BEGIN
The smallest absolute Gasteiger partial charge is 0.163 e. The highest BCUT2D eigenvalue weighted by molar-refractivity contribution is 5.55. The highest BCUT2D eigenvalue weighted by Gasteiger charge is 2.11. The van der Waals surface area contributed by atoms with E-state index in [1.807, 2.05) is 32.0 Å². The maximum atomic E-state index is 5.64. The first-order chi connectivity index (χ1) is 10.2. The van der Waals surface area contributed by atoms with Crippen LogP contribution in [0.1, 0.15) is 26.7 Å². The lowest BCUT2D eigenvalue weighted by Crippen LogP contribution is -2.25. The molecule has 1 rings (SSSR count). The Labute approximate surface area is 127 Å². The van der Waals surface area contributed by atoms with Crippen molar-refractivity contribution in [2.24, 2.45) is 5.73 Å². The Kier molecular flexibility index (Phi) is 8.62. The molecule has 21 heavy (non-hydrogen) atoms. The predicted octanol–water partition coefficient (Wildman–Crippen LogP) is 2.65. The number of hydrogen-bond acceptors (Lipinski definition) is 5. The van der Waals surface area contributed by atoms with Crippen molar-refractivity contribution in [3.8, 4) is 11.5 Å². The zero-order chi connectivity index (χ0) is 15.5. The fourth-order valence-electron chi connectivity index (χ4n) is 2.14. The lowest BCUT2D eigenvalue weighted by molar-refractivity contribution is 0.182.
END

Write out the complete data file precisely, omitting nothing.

The smallest absolute Gasteiger partial charge is 0.163 e. The highest BCUT2D eigenvalue weighted by molar-refractivity contribution is 5.55. The highest BCUT2D eigenvalue weighted by Gasteiger charge is 2.11. The van der Waals surface area contributed by atoms with E-state index in [1.807, 2.05) is 32.0 Å². The maximum atomic E-state index is 5.64. The first-order chi connectivity index (χ1) is 10.2. The van der Waals surface area contributed by atoms with Crippen LogP contribution in [0.1, 0.15) is 26.7 Å². The lowest BCUT2D eigenvalue weighted by Crippen LogP contribution is -2.25. The molecule has 1 rings (SSSR count). The Labute approximate surface area is 127 Å². The van der Waals surface area contributed by atoms with Crippen molar-refractivity contribution in [2.24, 2.45) is 5.73 Å². The Kier molecular flexibility index (Phi) is 8.62. The molecule has 21 heavy (non-hydrogen) atoms. The predicted octanol–water partition coefficient (Wildman–Crippen LogP) is 2.65. The number of hydrogen-bond acceptors (Lipinski definition) is 5. The van der Waals surface area contributed by atoms with Crippen molar-refractivity contribution in [3.8, 4) is 11.5 Å². The zero-order chi connectivity index (χ0) is 15.5. The fourth-order valence-electron chi connectivity index (χ4n) is 2.14. The lowest BCUT2D eigenvalue weighted by molar-refractivity contribution is 0.182.